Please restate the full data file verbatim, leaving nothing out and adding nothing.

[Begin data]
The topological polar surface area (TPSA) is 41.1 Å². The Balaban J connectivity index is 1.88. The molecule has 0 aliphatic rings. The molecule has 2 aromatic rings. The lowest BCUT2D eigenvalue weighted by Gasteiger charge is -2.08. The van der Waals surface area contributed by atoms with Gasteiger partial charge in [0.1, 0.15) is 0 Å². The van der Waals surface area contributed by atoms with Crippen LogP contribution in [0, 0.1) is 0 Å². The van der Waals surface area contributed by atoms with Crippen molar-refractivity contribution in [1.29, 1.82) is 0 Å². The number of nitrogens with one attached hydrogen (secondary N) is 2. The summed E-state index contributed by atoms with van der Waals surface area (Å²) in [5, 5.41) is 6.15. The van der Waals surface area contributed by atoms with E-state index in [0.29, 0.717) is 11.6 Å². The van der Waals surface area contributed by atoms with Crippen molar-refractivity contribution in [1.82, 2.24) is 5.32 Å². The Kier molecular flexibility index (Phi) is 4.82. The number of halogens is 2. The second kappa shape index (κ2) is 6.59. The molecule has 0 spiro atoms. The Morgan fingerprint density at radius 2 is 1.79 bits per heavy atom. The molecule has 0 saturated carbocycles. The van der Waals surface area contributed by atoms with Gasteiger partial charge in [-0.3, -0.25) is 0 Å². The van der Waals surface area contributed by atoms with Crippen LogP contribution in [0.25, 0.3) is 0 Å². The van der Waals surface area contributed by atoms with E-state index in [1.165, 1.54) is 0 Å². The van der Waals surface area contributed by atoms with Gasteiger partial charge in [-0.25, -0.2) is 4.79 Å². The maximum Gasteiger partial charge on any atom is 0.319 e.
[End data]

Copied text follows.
The topological polar surface area (TPSA) is 41.1 Å². The Balaban J connectivity index is 1.88. The molecule has 0 aliphatic rings. The molecule has 2 aromatic rings. The lowest BCUT2D eigenvalue weighted by Gasteiger charge is -2.08. The van der Waals surface area contributed by atoms with Gasteiger partial charge in [0.1, 0.15) is 0 Å². The van der Waals surface area contributed by atoms with Crippen LogP contribution in [0, 0.1) is 0 Å². The van der Waals surface area contributed by atoms with Crippen molar-refractivity contribution in [1.29, 1.82) is 0 Å². The number of nitrogens with one attached hydrogen (secondary N) is 2. The summed E-state index contributed by atoms with van der Waals surface area (Å²) in [5, 5.41) is 6.15. The van der Waals surface area contributed by atoms with E-state index in [0.29, 0.717) is 11.6 Å². The van der Waals surface area contributed by atoms with Crippen molar-refractivity contribution in [1.82, 2.24) is 5.32 Å². The Kier molecular flexibility index (Phi) is 4.82. The number of halogens is 2. The second kappa shape index (κ2) is 6.59. The molecule has 0 spiro atoms. The Morgan fingerprint density at radius 2 is 1.79 bits per heavy atom. The molecule has 0 saturated carbocycles. The van der Waals surface area contributed by atoms with Gasteiger partial charge in [-0.3, -0.25) is 0 Å². The van der Waals surface area contributed by atoms with Crippen LogP contribution in [0.25, 0.3) is 0 Å². The van der Waals surface area contributed by atoms with E-state index in [1.165, 1.54) is 0 Å². The van der Waals surface area contributed by atoms with Gasteiger partial charge in [-0.25, -0.2) is 4.79 Å². The maximum Gasteiger partial charge on any atom is 0.319 e.